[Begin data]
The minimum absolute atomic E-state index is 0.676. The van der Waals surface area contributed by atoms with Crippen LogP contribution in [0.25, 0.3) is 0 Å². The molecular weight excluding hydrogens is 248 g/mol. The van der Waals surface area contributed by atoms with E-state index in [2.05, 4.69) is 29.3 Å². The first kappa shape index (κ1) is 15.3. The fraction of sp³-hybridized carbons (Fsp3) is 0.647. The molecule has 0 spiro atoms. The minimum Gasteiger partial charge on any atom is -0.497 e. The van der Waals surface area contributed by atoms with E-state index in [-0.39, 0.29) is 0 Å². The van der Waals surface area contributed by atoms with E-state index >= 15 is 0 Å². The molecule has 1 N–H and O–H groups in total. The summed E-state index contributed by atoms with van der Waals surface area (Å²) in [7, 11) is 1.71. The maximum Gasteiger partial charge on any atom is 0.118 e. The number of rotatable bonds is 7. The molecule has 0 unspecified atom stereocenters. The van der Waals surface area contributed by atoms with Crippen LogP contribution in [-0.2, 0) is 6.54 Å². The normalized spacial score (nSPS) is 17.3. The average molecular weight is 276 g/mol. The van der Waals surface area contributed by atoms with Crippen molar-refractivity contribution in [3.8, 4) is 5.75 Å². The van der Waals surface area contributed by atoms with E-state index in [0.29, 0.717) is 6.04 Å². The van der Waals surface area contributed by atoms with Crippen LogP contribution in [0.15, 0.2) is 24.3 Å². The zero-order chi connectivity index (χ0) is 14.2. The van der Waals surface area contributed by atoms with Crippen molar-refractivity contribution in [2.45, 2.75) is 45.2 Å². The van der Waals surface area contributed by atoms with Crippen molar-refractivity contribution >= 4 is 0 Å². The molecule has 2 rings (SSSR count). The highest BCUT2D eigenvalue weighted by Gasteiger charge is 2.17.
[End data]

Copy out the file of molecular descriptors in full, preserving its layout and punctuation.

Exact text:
The minimum absolute atomic E-state index is 0.676. The van der Waals surface area contributed by atoms with Crippen LogP contribution in [0.25, 0.3) is 0 Å². The molecular weight excluding hydrogens is 248 g/mol. The van der Waals surface area contributed by atoms with E-state index in [2.05, 4.69) is 29.3 Å². The first kappa shape index (κ1) is 15.3. The fraction of sp³-hybridized carbons (Fsp3) is 0.647. The molecule has 0 spiro atoms. The minimum Gasteiger partial charge on any atom is -0.497 e. The van der Waals surface area contributed by atoms with E-state index in [-0.39, 0.29) is 0 Å². The van der Waals surface area contributed by atoms with E-state index >= 15 is 0 Å². The molecule has 1 N–H and O–H groups in total. The summed E-state index contributed by atoms with van der Waals surface area (Å²) in [7, 11) is 1.71. The maximum Gasteiger partial charge on any atom is 0.118 e. The number of rotatable bonds is 7. The molecule has 0 unspecified atom stereocenters. The van der Waals surface area contributed by atoms with Crippen LogP contribution in [-0.2, 0) is 6.54 Å². The normalized spacial score (nSPS) is 17.3. The average molecular weight is 276 g/mol. The van der Waals surface area contributed by atoms with Crippen molar-refractivity contribution in [3.8, 4) is 5.75 Å². The van der Waals surface area contributed by atoms with E-state index in [0.29, 0.717) is 6.04 Å². The van der Waals surface area contributed by atoms with Crippen LogP contribution in [0.15, 0.2) is 24.3 Å². The zero-order chi connectivity index (χ0) is 14.2. The van der Waals surface area contributed by atoms with Crippen molar-refractivity contribution in [2.45, 2.75) is 45.2 Å². The van der Waals surface area contributed by atoms with Crippen molar-refractivity contribution >= 4 is 0 Å². The molecule has 2 rings (SSSR count). The highest BCUT2D eigenvalue weighted by Gasteiger charge is 2.17.